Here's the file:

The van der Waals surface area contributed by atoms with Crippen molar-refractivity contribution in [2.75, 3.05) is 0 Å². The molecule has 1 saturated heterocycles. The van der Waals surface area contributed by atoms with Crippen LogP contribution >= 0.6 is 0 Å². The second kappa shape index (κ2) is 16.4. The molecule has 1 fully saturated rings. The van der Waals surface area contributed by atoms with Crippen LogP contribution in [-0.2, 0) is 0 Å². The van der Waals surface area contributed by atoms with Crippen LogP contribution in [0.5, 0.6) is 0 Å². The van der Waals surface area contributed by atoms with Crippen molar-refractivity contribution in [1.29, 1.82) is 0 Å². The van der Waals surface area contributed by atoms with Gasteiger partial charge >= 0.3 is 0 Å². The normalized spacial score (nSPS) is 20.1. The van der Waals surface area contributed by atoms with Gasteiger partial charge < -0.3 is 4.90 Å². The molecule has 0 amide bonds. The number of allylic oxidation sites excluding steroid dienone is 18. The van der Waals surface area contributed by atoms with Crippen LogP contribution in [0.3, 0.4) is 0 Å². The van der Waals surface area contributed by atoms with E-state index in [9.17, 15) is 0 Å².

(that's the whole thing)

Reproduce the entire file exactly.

The van der Waals surface area contributed by atoms with Crippen molar-refractivity contribution in [2.75, 3.05) is 0 Å². The molecule has 1 saturated heterocycles. The van der Waals surface area contributed by atoms with Crippen LogP contribution >= 0.6 is 0 Å². The second kappa shape index (κ2) is 16.4. The molecule has 1 fully saturated rings. The van der Waals surface area contributed by atoms with Crippen LogP contribution in [-0.2, 0) is 0 Å². The van der Waals surface area contributed by atoms with Crippen LogP contribution in [0.5, 0.6) is 0 Å². The van der Waals surface area contributed by atoms with Crippen molar-refractivity contribution in [1.29, 1.82) is 0 Å². The van der Waals surface area contributed by atoms with Gasteiger partial charge >= 0.3 is 0 Å². The normalized spacial score (nSPS) is 20.1. The van der Waals surface area contributed by atoms with Gasteiger partial charge < -0.3 is 4.90 Å². The molecule has 0 amide bonds. The number of allylic oxidation sites excluding steroid dienone is 18. The van der Waals surface area contributed by atoms with Crippen LogP contribution in [0.3, 0.4) is 0 Å². The van der Waals surface area contributed by atoms with E-state index in [9.17, 15) is 0 Å².